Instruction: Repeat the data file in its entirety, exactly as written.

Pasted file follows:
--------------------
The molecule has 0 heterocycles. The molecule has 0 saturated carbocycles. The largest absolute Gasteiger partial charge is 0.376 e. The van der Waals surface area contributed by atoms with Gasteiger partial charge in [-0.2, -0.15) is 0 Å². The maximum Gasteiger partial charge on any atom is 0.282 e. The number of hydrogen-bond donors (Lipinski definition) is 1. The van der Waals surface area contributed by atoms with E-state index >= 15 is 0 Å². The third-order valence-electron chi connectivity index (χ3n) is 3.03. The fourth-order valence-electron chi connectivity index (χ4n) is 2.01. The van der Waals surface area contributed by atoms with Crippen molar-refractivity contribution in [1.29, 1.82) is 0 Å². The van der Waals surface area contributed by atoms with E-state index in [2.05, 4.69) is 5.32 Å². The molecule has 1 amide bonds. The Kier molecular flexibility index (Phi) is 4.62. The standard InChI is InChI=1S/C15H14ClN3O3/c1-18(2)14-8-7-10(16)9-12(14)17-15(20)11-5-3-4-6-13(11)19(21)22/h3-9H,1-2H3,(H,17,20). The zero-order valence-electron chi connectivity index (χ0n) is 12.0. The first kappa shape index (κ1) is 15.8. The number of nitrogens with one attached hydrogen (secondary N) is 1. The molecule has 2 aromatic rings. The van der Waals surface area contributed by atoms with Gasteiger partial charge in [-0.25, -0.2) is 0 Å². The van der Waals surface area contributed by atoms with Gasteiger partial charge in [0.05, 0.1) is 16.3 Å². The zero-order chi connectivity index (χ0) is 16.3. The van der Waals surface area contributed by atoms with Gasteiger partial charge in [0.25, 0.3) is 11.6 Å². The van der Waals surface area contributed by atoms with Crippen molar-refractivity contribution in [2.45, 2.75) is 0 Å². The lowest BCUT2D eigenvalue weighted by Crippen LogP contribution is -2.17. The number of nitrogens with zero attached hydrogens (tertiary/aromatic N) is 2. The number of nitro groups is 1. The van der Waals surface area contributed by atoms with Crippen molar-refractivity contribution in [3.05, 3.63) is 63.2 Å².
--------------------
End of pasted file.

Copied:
The molecule has 0 heterocycles. The molecule has 0 saturated carbocycles. The largest absolute Gasteiger partial charge is 0.376 e. The van der Waals surface area contributed by atoms with Gasteiger partial charge in [-0.2, -0.15) is 0 Å². The maximum Gasteiger partial charge on any atom is 0.282 e. The number of hydrogen-bond donors (Lipinski definition) is 1. The van der Waals surface area contributed by atoms with E-state index >= 15 is 0 Å². The third-order valence-electron chi connectivity index (χ3n) is 3.03. The fourth-order valence-electron chi connectivity index (χ4n) is 2.01. The van der Waals surface area contributed by atoms with Crippen molar-refractivity contribution in [1.29, 1.82) is 0 Å². The van der Waals surface area contributed by atoms with E-state index in [2.05, 4.69) is 5.32 Å². The molecule has 1 amide bonds. The Kier molecular flexibility index (Phi) is 4.62. The standard InChI is InChI=1S/C15H14ClN3O3/c1-18(2)14-8-7-10(16)9-12(14)17-15(20)11-5-3-4-6-13(11)19(21)22/h3-9H,1-2H3,(H,17,20). The zero-order valence-electron chi connectivity index (χ0n) is 12.0. The first kappa shape index (κ1) is 15.8. The number of nitrogens with one attached hydrogen (secondary N) is 1. The molecule has 2 aromatic rings. The van der Waals surface area contributed by atoms with Gasteiger partial charge in [-0.25, -0.2) is 0 Å². The van der Waals surface area contributed by atoms with Gasteiger partial charge in [0.05, 0.1) is 16.3 Å². The zero-order chi connectivity index (χ0) is 16.3. The van der Waals surface area contributed by atoms with Gasteiger partial charge in [0.25, 0.3) is 11.6 Å². The van der Waals surface area contributed by atoms with Crippen molar-refractivity contribution in [2.45, 2.75) is 0 Å². The lowest BCUT2D eigenvalue weighted by Crippen LogP contribution is -2.17. The number of nitrogens with zero attached hydrogens (tertiary/aromatic N) is 2. The number of nitro groups is 1. The van der Waals surface area contributed by atoms with Crippen molar-refractivity contribution in [3.05, 3.63) is 63.2 Å².